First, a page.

Sharp’s historical novel follows a 19th-century Missourian as he spends decades searching for the meaning of life, finding and losing love along the way.
Teenager William Ebhart yearns for action. Too young to take part in the Civil War, he watched it unfold from the sidelines; his father died fighting in the Confederate army. William, feeling shackled by his family’s tragedies, decides to leave home, and he falls in love with a gorgeous-but-jaded prostitute, joins a traveling medicine show, inadvertently helps a notorious group of outlaws rob a bank, loses the girl to a wealthier man, and returns home—all in the first 75 pages of Sharp’s (Jacob’s Cellar, 2012, etc.) epic novel. The rest of the book maintains the swift pace, as William goes on to marry a (seemingly) nice girl, become a father, and learn Shakespeare. After his wife abandons him, he masters a respectable trade as a lamplighter and reunites with the prostitute. Later, he takes back his wife and almost dies of yellow fever. The story is never dull, but readers may find that Sharp is too generous with plot teasers, revealing points that might have been more enjoyable if withheld. He provides plenty of forthright details about each character’s inner workings, and as William grapples with his past and toys with his future, he analyzes the meanings of faith, truth and morality. Such philosophical meanderings, along with references to Shakespeare’s play The Winter’s Tale, elevate this story, although the frequent typos detract. Sharp also sprinkles in real-life characters and events without it ever seeming contrived; for example, famous outlaws Jesse and Frank James pop in and out of the narrative, and William spends the latter part of the book working in Panama during France’s ill-fated canal construction in the 1880s.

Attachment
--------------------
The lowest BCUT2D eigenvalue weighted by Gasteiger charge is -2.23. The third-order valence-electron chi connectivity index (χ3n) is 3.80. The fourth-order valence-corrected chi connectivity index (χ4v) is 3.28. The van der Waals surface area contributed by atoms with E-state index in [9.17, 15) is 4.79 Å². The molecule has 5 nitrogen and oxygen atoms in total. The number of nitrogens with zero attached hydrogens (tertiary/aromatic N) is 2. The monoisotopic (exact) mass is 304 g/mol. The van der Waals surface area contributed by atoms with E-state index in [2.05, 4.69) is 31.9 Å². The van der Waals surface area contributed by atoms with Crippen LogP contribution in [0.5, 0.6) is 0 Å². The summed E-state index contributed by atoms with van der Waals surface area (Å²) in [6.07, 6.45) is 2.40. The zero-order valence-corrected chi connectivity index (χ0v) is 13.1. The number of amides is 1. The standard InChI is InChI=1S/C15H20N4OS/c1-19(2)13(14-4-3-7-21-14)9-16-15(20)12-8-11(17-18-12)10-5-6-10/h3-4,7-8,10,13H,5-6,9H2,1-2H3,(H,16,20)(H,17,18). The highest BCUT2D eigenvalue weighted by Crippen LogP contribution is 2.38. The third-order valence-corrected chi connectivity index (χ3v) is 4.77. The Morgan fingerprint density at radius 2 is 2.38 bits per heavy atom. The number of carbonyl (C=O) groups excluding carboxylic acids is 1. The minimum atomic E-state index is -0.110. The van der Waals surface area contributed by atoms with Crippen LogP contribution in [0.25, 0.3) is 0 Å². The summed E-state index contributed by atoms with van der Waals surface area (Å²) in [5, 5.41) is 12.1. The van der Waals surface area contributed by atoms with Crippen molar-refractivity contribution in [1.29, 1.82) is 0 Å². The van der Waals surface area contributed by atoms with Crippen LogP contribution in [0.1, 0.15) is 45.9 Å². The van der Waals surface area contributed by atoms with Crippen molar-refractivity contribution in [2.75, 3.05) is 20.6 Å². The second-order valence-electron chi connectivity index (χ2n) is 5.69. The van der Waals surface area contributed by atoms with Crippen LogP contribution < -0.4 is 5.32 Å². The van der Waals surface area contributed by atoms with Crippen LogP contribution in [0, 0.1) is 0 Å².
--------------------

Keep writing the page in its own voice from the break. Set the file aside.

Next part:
An engaging and atypical Reconstruction-era saga.